In Brockton, Massasoit Community College to offer degree in Black Studies

For the first time in Massachusetts, a community college will offer a degree in Black Studies.

Beginning this fall, Massasoit Community College in Brockton will become the first two-year school in the state to offer such a degree just as political leaders in other, more conservative states are questioning the value of African American studies.

In these polarizing social and political days, Massasoit administrators said the goal is to explore the rich history, culture, and contributions of Black people in America and to provide culturally responsive education to a majority-minority community.

“We’ve been charged with creating more engaging curriculum,” said Dr. Carine Sauvignon, an executive dean at Massasoit. “The hope is that students recognize this program and its worth dealing with social justice issues, learning about Black experience in cultures and civic engagement.”

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Only a handful of community colleges in the United States offer degrees in Black studies, with several of them located in California and one in Philadelphia.

The two-year program at Massasoit will offer courses about the African American experience, ranging from Black history, literature and music to how Black communities experience contemporary issues like education, healthcare and criminal justice.

The new offering at Massasoit comes as political leaders in other states are attempting to limit diverse curricula.

In Florida, for example, Republican Governor Ron DeSantis recently defended his administration’s decision to restrict students’ access to a new AP course on African American studies. Last year, his administration had determined that the class “significantly lack[ed] educational value.”

On Monday, speaking at a press conference in Jacksonville, DeSantis said he supports banning the course because its lessons might cover such topics as queer studies and abolishing prisons.

Despite calls from Black leaders and educators to reverse the administration’s decision, DeSantis stood by it.

“When I heard it didn’t meet the standards, I figured, yeah, they may be doing CRT,” DeSantis told reporters on Monday. “It’s way more than that.”

The College Board, the organization that is offering the course to more than 60 schools in the country as a pilot program, has fiercely defended its curriculum, saying it was developed over a 10-year period and peer reviewed.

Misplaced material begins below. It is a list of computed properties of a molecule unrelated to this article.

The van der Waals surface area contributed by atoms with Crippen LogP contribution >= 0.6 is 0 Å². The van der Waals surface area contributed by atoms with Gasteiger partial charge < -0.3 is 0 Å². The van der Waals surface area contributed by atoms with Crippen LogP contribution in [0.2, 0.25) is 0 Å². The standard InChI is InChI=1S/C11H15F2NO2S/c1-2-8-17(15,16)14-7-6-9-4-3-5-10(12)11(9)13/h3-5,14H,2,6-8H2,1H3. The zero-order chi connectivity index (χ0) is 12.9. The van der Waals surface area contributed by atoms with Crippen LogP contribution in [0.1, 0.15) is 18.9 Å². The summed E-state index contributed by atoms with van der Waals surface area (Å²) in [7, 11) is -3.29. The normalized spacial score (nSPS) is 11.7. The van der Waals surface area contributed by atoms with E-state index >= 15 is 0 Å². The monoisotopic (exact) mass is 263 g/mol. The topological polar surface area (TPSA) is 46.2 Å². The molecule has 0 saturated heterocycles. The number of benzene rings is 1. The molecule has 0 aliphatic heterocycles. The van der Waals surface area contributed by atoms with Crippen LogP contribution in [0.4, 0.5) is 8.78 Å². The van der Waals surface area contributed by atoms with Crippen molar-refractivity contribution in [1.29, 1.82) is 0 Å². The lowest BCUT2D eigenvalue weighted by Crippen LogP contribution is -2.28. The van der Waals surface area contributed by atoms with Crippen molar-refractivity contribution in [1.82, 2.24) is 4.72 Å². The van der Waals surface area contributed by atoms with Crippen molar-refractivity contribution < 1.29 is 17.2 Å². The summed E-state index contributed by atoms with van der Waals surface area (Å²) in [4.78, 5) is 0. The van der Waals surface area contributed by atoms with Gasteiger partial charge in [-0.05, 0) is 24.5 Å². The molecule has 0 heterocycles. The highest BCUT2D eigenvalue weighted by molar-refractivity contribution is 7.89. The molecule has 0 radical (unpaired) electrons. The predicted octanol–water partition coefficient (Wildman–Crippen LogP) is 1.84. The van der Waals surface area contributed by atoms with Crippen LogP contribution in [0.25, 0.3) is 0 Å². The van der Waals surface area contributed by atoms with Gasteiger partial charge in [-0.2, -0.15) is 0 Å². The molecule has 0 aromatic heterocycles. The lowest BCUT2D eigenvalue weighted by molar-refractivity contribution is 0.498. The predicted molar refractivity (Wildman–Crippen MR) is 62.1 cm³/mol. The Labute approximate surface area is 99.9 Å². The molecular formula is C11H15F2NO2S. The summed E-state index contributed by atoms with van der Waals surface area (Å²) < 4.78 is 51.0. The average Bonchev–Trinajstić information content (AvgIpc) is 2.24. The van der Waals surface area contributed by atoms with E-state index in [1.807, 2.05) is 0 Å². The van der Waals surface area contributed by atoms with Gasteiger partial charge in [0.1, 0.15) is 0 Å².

The Bay State’s unique role

Massachusetts has long been a leader in this educational space. More than 50 years ago, in 1969, Brandeis University created one of this country’s first Black studies departments.

Chad Williams teaches history and Afro-American at the university in Waltham, Mass., and said the emerging program at Massasoit marks another milestone for the state.

“Massachusetts has a very rich history when it comes to the creation of Black studies,” Williams said, noting that Harvard, Boston University and dozens of other four-year colleges followed Brandeis’s lead in the 1970s. “But for this to happen at the community college level is very significant. This is important recognition of their constituency and listening to their needs.”

Williams pointed out that oftentimes community colleges like Massasoit serve a disproportionate number of Black and brown students and tend to steer them toward more traditional disciplines, vocations and studies that are deemed “more practical” than a degree in Black Studies. But he said it’s increasingly important at the community college level to expose students to a broad range of ideas.

“And Black Studies is really the ideal way in which to do that because it’s inherently interdisciplinary,” he said. “Student will be exposed to history, literature, politics and the arts.”

Williams commended Massasoit for being “courageous” in launching this program at time when the field of Black studies is under attack from conservative politicians. He pointed out it’s not the first time this academic discipline has garnered scrutiny.

“The creation of Black studies was challenged by people who felt it had no valid intellectual contributions,” Williams, a historian by training, recalled. “Black studies has always been insurgent. It’s always been a challenge to mainstream ways of thinking.”

Massasoit administrators said the goal is to enroll at least 15 students in the new degree program this fall, and the community college is working out transfer agreements with four-years colleges, including the University of Massachusetts Boston, Boston University and historically Black colleges and universities.

Pitching the program, Massasoit’s Carine Sauvignon said race and ethnic studies are not just for students from particular demographic groups.

“Everyone should be taking these subject matters,” she said. “It opens up and broadens knowledge and understanding of cultural differences that we experience, especially in higher education.”

With race-conscious admissions and diversity, equity and inclusion efforts under attack, Sauvignon said it’s crucial that educators not fear or run away from these issues, but rather that they “embrace them and incorporate them into our daily lives so that we can be a better society.”

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